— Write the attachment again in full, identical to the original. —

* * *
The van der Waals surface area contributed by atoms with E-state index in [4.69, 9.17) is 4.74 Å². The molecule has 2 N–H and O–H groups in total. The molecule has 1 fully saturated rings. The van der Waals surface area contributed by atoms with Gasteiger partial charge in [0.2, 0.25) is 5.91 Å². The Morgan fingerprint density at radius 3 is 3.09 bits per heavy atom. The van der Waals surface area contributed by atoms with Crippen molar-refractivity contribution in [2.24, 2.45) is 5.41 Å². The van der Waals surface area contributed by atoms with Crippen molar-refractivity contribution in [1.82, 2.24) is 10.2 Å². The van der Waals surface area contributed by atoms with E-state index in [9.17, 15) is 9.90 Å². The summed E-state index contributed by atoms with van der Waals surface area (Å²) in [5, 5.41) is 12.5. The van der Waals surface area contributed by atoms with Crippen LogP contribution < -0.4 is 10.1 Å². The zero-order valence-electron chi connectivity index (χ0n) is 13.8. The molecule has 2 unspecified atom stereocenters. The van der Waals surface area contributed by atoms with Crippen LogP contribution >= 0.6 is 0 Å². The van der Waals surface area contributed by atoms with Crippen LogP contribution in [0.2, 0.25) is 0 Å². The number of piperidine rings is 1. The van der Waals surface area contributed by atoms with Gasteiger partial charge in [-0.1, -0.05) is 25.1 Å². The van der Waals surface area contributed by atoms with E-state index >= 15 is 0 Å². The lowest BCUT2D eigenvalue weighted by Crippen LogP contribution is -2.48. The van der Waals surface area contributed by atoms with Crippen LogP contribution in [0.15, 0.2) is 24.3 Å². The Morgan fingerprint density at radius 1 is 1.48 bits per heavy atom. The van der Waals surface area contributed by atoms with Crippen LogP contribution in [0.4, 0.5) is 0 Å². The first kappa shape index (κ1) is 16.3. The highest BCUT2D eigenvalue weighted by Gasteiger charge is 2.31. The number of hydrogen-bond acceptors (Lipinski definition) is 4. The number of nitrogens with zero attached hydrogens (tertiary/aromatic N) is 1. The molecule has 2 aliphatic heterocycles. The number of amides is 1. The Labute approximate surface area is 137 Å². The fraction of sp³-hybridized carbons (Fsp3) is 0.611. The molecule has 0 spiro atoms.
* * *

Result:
The van der Waals surface area contributed by atoms with E-state index in [4.69, 9.17) is 4.74 Å². The molecule has 2 N–H and O–H groups in total. The molecule has 1 fully saturated rings. The van der Waals surface area contributed by atoms with Gasteiger partial charge in [0.2, 0.25) is 5.91 Å². The Morgan fingerprint density at radius 3 is 3.09 bits per heavy atom. The van der Waals surface area contributed by atoms with Crippen molar-refractivity contribution in [2.24, 2.45) is 5.41 Å². The van der Waals surface area contributed by atoms with Crippen molar-refractivity contribution in [1.82, 2.24) is 10.2 Å². The van der Waals surface area contributed by atoms with E-state index in [9.17, 15) is 9.90 Å². The summed E-state index contributed by atoms with van der Waals surface area (Å²) in [5, 5.41) is 12.5. The van der Waals surface area contributed by atoms with Crippen LogP contribution < -0.4 is 10.1 Å². The zero-order valence-electron chi connectivity index (χ0n) is 13.8. The molecule has 2 unspecified atom stereocenters. The van der Waals surface area contributed by atoms with Crippen LogP contribution >= 0.6 is 0 Å². The van der Waals surface area contributed by atoms with Crippen LogP contribution in [0.2, 0.25) is 0 Å². The number of piperidine rings is 1. The van der Waals surface area contributed by atoms with Gasteiger partial charge in [-0.1, -0.05) is 25.1 Å². The van der Waals surface area contributed by atoms with E-state index >= 15 is 0 Å². The lowest BCUT2D eigenvalue weighted by Crippen LogP contribution is -2.48. The van der Waals surface area contributed by atoms with Crippen LogP contribution in [0.15, 0.2) is 24.3 Å². The Morgan fingerprint density at radius 1 is 1.48 bits per heavy atom. The van der Waals surface area contributed by atoms with Crippen LogP contribution in [0.4, 0.5) is 0 Å². The first kappa shape index (κ1) is 16.3. The highest BCUT2D eigenvalue weighted by Gasteiger charge is 2.31. The number of hydrogen-bond acceptors (Lipinski definition) is 4. The number of nitrogens with zero attached hydrogens (tertiary/aromatic N) is 1. The molecule has 2 aliphatic heterocycles. The number of amides is 1. The Labute approximate surface area is 137 Å². The fraction of sp³-hybridized carbons (Fsp3) is 0.611. The molecule has 0 spiro atoms.